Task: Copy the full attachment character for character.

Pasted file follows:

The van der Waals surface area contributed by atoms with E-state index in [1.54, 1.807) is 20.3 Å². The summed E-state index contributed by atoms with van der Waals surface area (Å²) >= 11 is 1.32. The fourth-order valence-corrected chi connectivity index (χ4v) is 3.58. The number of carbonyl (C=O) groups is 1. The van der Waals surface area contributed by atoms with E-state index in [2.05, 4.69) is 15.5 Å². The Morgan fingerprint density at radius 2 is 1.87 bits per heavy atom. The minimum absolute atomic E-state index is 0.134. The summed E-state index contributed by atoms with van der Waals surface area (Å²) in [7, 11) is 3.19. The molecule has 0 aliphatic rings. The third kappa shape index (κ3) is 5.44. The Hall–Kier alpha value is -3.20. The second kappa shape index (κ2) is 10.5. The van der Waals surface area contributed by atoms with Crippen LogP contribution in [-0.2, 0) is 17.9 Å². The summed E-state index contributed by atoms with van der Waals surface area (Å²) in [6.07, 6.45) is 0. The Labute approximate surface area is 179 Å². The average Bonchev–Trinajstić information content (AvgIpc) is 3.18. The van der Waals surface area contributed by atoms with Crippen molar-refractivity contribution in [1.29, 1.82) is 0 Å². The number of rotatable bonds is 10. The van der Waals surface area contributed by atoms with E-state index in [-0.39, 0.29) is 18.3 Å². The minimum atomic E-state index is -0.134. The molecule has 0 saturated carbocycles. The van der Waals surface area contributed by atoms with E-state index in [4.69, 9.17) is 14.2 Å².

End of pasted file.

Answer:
The van der Waals surface area contributed by atoms with E-state index in [1.54, 1.807) is 20.3 Å². The summed E-state index contributed by atoms with van der Waals surface area (Å²) >= 11 is 1.32. The fourth-order valence-corrected chi connectivity index (χ4v) is 3.58. The number of carbonyl (C=O) groups is 1. The van der Waals surface area contributed by atoms with E-state index in [2.05, 4.69) is 15.5 Å². The Morgan fingerprint density at radius 2 is 1.87 bits per heavy atom. The minimum absolute atomic E-state index is 0.134. The summed E-state index contributed by atoms with van der Waals surface area (Å²) in [7, 11) is 3.19. The molecule has 0 aliphatic rings. The third kappa shape index (κ3) is 5.44. The Hall–Kier alpha value is -3.20. The second kappa shape index (κ2) is 10.5. The van der Waals surface area contributed by atoms with Crippen LogP contribution in [-0.2, 0) is 17.9 Å². The summed E-state index contributed by atoms with van der Waals surface area (Å²) in [6.07, 6.45) is 0. The Labute approximate surface area is 179 Å². The average Bonchev–Trinajstić information content (AvgIpc) is 3.18. The van der Waals surface area contributed by atoms with Crippen molar-refractivity contribution in [1.29, 1.82) is 0 Å². The number of rotatable bonds is 10. The van der Waals surface area contributed by atoms with E-state index in [-0.39, 0.29) is 18.3 Å². The minimum atomic E-state index is -0.134. The molecule has 0 saturated carbocycles. The van der Waals surface area contributed by atoms with E-state index in [4.69, 9.17) is 14.2 Å².